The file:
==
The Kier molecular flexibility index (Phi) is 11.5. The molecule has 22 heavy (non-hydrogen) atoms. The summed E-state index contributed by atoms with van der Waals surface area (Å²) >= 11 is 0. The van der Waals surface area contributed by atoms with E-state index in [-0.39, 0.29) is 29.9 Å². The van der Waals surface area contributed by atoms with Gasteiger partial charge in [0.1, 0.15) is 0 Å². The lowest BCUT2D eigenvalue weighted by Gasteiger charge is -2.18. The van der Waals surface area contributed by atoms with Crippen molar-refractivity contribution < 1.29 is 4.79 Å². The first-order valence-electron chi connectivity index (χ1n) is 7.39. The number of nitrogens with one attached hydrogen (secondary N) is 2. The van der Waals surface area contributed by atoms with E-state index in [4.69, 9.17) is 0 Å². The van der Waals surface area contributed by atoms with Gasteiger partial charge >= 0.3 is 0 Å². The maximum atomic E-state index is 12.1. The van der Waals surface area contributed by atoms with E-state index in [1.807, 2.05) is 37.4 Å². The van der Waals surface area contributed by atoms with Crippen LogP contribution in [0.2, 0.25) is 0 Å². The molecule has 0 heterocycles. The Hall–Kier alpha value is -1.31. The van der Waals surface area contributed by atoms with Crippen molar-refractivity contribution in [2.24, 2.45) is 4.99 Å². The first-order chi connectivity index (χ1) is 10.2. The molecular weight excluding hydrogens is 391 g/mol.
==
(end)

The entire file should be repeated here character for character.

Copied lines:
The Kier molecular flexibility index (Phi) is 11.5. The molecule has 22 heavy (non-hydrogen) atoms. The summed E-state index contributed by atoms with van der Waals surface area (Å²) >= 11 is 0. The van der Waals surface area contributed by atoms with E-state index in [-0.39, 0.29) is 29.9 Å². The van der Waals surface area contributed by atoms with Gasteiger partial charge in [0.1, 0.15) is 0 Å². The lowest BCUT2D eigenvalue weighted by Gasteiger charge is -2.18. The van der Waals surface area contributed by atoms with Crippen molar-refractivity contribution < 1.29 is 4.79 Å². The first-order valence-electron chi connectivity index (χ1n) is 7.39. The number of nitrogens with one attached hydrogen (secondary N) is 2. The van der Waals surface area contributed by atoms with E-state index in [4.69, 9.17) is 0 Å². The van der Waals surface area contributed by atoms with Gasteiger partial charge >= 0.3 is 0 Å². The maximum atomic E-state index is 12.1. The van der Waals surface area contributed by atoms with E-state index in [1.807, 2.05) is 37.4 Å². The van der Waals surface area contributed by atoms with Crippen LogP contribution in [0.2, 0.25) is 0 Å². The molecule has 0 heterocycles. The Hall–Kier alpha value is -1.31. The van der Waals surface area contributed by atoms with Crippen molar-refractivity contribution in [2.24, 2.45) is 4.99 Å². The first-order chi connectivity index (χ1) is 10.2. The molecular weight excluding hydrogens is 391 g/mol.